"There are things known and things unknown and in between are the doors." - Jim Morrison

Granted he was not talking about architecture, but the quote works.  The front door is the main entry, the gateway to a home. Often facing the street, it is typically the first thing you notice, walk up to, touch and experience. You know where you're coming from, but the front door can set expectations as to what is to come inside.

Setting aside the basics that a door must provide weather protection and security, here we focus on the aesthetics of what a door might represent.  A door's color, material, and construction can affect your first experience with a home.  It can invite access or deter entry, provide privacy or bring light into a dark entry.

A bold color painted on a solid wood door adds personality. Bright colors add levity. A flush panel door is clean and modern. A plank or panel door, such as the Vashon Residence's vertical slat door by Rogue Valley, add stability and strength in higher exposure areas.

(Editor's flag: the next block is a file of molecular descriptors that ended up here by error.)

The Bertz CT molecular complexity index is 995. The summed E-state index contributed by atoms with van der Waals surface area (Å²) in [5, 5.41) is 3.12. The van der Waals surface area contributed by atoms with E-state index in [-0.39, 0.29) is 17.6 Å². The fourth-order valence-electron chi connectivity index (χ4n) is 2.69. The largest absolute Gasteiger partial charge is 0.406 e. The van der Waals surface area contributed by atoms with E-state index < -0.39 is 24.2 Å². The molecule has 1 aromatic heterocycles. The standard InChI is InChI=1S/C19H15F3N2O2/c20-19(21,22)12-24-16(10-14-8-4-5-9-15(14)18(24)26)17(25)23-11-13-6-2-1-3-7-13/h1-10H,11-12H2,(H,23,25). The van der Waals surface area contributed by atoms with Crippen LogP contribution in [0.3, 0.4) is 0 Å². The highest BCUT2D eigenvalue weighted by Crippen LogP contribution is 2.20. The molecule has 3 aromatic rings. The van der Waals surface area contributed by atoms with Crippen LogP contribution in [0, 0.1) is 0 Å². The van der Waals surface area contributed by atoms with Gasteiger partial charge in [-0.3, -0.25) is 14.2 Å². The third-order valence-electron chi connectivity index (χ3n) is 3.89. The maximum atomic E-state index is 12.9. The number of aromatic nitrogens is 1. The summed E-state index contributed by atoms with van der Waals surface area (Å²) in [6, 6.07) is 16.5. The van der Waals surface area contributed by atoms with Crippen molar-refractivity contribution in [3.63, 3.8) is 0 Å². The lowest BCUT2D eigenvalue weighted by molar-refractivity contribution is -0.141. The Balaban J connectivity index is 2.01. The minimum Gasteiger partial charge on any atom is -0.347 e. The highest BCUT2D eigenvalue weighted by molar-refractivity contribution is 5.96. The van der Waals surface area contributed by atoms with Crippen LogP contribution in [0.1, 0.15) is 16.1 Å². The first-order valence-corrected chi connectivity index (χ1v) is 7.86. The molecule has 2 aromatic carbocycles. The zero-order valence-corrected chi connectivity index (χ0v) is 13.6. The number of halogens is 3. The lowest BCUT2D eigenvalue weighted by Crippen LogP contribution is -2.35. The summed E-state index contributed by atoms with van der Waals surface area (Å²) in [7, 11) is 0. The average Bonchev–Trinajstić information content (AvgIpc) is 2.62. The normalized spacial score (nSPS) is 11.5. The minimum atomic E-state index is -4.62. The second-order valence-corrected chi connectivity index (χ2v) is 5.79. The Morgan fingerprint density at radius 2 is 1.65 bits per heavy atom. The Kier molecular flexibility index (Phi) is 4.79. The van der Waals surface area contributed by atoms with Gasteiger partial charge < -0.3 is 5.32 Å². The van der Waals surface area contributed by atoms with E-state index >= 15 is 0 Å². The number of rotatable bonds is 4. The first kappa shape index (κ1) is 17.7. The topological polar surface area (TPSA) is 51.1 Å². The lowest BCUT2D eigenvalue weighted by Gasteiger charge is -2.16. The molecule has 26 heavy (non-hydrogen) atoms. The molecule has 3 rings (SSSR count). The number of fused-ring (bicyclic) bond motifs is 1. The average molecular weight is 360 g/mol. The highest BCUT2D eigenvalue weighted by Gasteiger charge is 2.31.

A door fabricated from materials such as metal or stained wood can add textural interest and warmth.  The Woodway Residence's two toned bronze door is a solid exterior wood door clad on both sides with a metal "skin."  The door was designed by us and fabricated by local artisan, Doug French of The Tinman. Doug deftly hammered the metal to create a seemingly random pattern so that when patina was applied, the toning would pick up the light differently creating a mottled effect.  The wood slat door of the Concrete House contrasts the hardness of the concrete. The pine clad door of the Orcas House contrasts with the adjacent grey Hardi plank siding.

In Seattle's frequently damp climate, an awning, canopy or recessed entry provides necessary protection from the elements. These design elements also add a layer of depth to what might otherwise be a flat facade and help with way-finding.  


Floisand Studio